Lookaround (?= ) (?< )

A lookaround is available through the extension syntax:

(?=abc) the next characters are “abc” (a positive lookahead)
(?!abc) the next characters are not “abc” (a negative lookahead)
(?<=abc) the previous characters are “abc” (a positive lookbehind)
(?<!abc) the previous characters are not “abc” (a negative lookbehind)

Checking strings after and before the expression

The positive lookahead checks that there is a subexpression after the current position. For example, you need to find all div selectors with the footer ID and remove the div part:

Search forReplace toExplanation
div(?=#footer) “div” followed by “#footer”

(?=#footer) checks that there is the #footer string here, but does not consume it. In div#footer, only div will match. A lookahead is zero-width, just like the anchors.

In div#header, nothing will match, because the lookahead assertion fails.

Of course, this can be solved without any lookahead:

Search forReplace toExplanation
div#footer #footer A simpler equivalent

Generally, any lookahead after the expression can be rewritten by copying the lookahead text into replacement or by using backreferences.

In a similar way, positive lookbehind checks that there is a subexpression before the current position:

Search forReplace toExplanation
(?<=<a href=")news/ blog/ Replace “news/” preceded by “<a href="” with “blog/”
<a href="news/ <a href="blog/ The same replacement without lookbehind

The positive lookahead and lookbehind lead to a shorter regex, but you can do without them in this case. However, these were just basic examples. In some of the following regular expressions, the lookaround will be indispensable.

Testing the same characters for multiple conditions

Sometimes you need to test a string for several conditions.

For example, you want to find a consonant without listing all of them. It may seem simple at first: [^aeiouy] However, this regular expression also finds spaces and punctuation marks, because it matches anything except a vowel. And you want to match any letter except a vowel. So you also need to check that the character is a letter.

(?=[a-z])[^aeiouy] A consonant
[bcdfghjklmnpqrstvwxz] Without lookahead

There are two conditions applied to the same character here:

After (?=[a-z]) is checked, the current position is moved back because a lookahead has a width of zero: it does not consume characters, but only checks them. Then, [^aeiouy] matches (and consumes) one character that is not a vowel.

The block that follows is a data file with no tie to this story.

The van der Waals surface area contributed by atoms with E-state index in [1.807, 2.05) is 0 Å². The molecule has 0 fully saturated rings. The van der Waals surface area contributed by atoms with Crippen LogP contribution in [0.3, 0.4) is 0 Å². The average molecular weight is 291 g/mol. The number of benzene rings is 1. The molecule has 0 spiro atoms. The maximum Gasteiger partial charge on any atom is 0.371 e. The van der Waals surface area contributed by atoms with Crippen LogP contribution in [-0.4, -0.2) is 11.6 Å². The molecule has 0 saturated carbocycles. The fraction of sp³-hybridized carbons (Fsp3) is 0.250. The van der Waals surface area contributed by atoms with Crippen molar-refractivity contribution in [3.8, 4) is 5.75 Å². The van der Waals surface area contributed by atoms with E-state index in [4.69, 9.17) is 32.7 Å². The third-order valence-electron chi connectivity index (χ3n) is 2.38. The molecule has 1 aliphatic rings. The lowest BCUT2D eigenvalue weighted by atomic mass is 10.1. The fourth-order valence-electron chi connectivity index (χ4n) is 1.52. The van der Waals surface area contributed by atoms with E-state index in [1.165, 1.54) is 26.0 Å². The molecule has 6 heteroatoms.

The order is important: the regex [^aeiouy](?=[a-z]) will match a character that is not a vowel, followed by any letter. Clearly it's not what is needed.

This technique is not limited to testing one character for two conditions; there can be any number of conditions of different lengths:

border:(?=[^;}]*\<solid\>)(?=[^;}]*\<red\>)(?=[^;}]*\<1px\>)[^;}]* Find a CSS declaration that contains the words solid, red, and 1px in any order.

This regex has three lookahead conditions. In each of them, [^;}]* skips any number of any characters except ; and } before the word. After the first lookahead, the current position is moved back and the second word is checked, etc.

The anchors \< and \> check that the whole word matches. Without them, 1px would match in 21px.

The last [^;}]* consumes the CSS declaration (the previous lookaheads only checked the presence of words, but didn't consume anything).

This regular expression matches {border: 1px solid red}, {border: red 1px solid;}, and {border:solid green 1px red} (different order of words; green is inserted), but doesn't match {border:red solid} (1px is missing).

Simulating overlapped matches

If you need to remove repeating words (e.g., replace the the with just the), you can do it in two ways, with and without lookahead:

Search forReplace toExplanation
\<(\w+)\s+(?=\1\>) Replace the first of repeating words with an empty string
\<(\w+)\s+\1\> \1 Replace two repeating words with the first word

The regex with lookahead works like this: the first parentheses capture the first word; the lookahead checks that the next word is the same as the first one.

The two regular expressions look similar, but there is an important difference. When replacing 3 or more repeating words, only the regex with lookahead works correctly. The regex without lookahead replaces every two words. After replacing the first two words, it moves to the next two words because the matches cannot overlap: